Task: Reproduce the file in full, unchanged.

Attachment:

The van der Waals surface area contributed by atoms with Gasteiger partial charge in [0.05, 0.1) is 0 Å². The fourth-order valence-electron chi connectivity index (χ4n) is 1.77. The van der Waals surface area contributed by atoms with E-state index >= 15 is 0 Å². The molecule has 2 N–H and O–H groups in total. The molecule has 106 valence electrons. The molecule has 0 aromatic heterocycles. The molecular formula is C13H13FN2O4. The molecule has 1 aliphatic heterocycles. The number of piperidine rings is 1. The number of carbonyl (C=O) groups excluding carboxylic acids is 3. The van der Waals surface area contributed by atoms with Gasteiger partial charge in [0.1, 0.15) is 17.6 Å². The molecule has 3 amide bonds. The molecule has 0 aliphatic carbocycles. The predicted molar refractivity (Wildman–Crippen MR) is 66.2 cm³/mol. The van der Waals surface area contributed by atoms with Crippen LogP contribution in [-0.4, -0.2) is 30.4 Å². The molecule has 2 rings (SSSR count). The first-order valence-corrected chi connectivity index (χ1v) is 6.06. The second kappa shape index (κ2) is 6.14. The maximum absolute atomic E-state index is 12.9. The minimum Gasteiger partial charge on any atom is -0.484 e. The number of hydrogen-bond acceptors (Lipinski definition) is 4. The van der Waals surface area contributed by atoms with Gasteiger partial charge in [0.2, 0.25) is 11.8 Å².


The van der Waals surface area contributed by atoms with Gasteiger partial charge in [0.05, 0.1) is 0 Å². The fourth-order valence-electron chi connectivity index (χ4n) is 1.77. The van der Waals surface area contributed by atoms with E-state index >= 15 is 0 Å². The molecule has 2 N–H and O–H groups in total. The molecule has 106 valence electrons. The molecule has 0 aromatic heterocycles. The molecular formula is C13H13FN2O4. The molecule has 1 aliphatic heterocycles. The number of piperidine rings is 1. The number of carbonyl (C=O) groups excluding carboxylic acids is 3. The van der Waals surface area contributed by atoms with Gasteiger partial charge in [0.1, 0.15) is 17.6 Å². The molecule has 3 amide bonds. The molecule has 0 aliphatic carbocycles. The predicted molar refractivity (Wildman–Crippen MR) is 66.2 cm³/mol. The van der Waals surface area contributed by atoms with Crippen LogP contribution in [-0.4, -0.2) is 30.4 Å². The molecule has 2 rings (SSSR count). The first-order valence-corrected chi connectivity index (χ1v) is 6.06. The second kappa shape index (κ2) is 6.14. The maximum absolute atomic E-state index is 12.9. The minimum Gasteiger partial charge on any atom is -0.484 e. The number of hydrogen-bond acceptors (Lipinski definition) is 4. The van der Waals surface area contributed by atoms with Gasteiger partial charge in [0.2, 0.25) is 11.8 Å².